We started our day at Kinsale with lunch at a cute little café which offered amazing coffee, very tasty food and loads of second hand books to read/buy. (On a side note: We now plan to start a small café after we are 60years and retire from our day jobs. Keep loads of books, serve some good food and play soft music. Lets see how that goes!)
After filling our tummies, we began our walk/ journey towards the Charles Fort. The walk was a good steep climb and it was pouring on and off with a good amount of wind added to the mix. This was the time when we badly wished we had the luxury of a car and weren’t sure if all the walk and effort would be worth it. But we kept going on, thinking it is too late to turn back now. Throughout the way up to the fort, we were hoping for some sun. To our surprise and luck, by the time we reached Charles Fort, the clouds had disappeared and there was a bright sun shining over us.
Charles Fort is a star fort located at the end of the edge of the water. The entry fees costs 4 euros. These 17th century forts are again very common in Ireland. You can see ruins from British Military at the fort like the old barracks which were originally set up to protect by harbour. The views from the fort are spectacular with the ruins on the fort and then followed by vast ocean till the horizon. We must have spent good 2 hours exploring the place, clicking photos before we felt like heading back to Kinsale. We explored the town a little bit more before heading back to Cork.
Cobh (Pronounced as Cove)
On our last day in Cork, we were sure what to do. We had started our day pretty late, around 10am and didn’t want to spend a lot of time in Cork. Our plan was to check out the colorful houses – without even knowing where to find them. After searching a bit online, we realized that these houses are in a small town called Cobh in county Cork which was about one and half hours away by train. We had to catch our bus back to Dublin the same evening, at 6pm. Basically we didn’t have a lot of time in hand if we wanted to explore Cobh. But crazy as we are, we still went for it.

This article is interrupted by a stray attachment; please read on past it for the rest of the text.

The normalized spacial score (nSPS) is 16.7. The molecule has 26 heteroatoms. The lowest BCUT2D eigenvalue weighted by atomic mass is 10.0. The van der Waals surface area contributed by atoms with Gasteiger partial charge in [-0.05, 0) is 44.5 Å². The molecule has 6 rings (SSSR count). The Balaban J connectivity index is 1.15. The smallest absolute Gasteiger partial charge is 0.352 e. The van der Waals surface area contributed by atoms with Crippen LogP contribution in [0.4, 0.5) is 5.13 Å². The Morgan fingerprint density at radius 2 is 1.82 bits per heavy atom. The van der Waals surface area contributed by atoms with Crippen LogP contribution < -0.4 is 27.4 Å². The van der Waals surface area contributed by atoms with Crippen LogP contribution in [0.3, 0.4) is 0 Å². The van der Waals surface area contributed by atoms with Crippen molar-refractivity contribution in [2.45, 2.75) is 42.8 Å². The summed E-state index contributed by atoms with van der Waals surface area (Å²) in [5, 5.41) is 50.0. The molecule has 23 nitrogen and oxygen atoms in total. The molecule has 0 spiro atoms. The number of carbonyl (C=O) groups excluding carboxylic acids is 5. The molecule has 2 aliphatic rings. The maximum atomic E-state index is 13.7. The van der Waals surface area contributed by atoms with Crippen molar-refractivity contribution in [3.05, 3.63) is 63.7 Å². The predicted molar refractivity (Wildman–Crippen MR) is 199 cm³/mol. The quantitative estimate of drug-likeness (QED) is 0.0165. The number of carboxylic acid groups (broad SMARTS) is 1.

We reached Cobh around lunch time, so the first step was to have lunch. Immediately afterwards we went on a mission to search those houses. Cobh being a small town, it didn’t take us long to figure out where to go. I must say, after all the effort we took to get to Cobh just for those houses, they weren’t that pretty. The colors were muted and obviously the photos we checked on google were heavily saturated. We roamed around a bit more, ate some ice cream in the cold weather and realized that we won’t have enough time to check out Titanic museum. Cobh was the last port of calling for the Titanic and this town boasts a very nice museum in the memory of the people and ship that the world lost. Some other time and some other place, I say!
We did get back in time to catch our bus to Dublin and the trip – though included a lot of getting wet, was a good one.
Would we recommend Cork over the other places in Ireland? Well, probably not and only if you have loads of time in hand!
PS: Please excuse the quality of photos as we were lazy enough to take plenty on our big camera.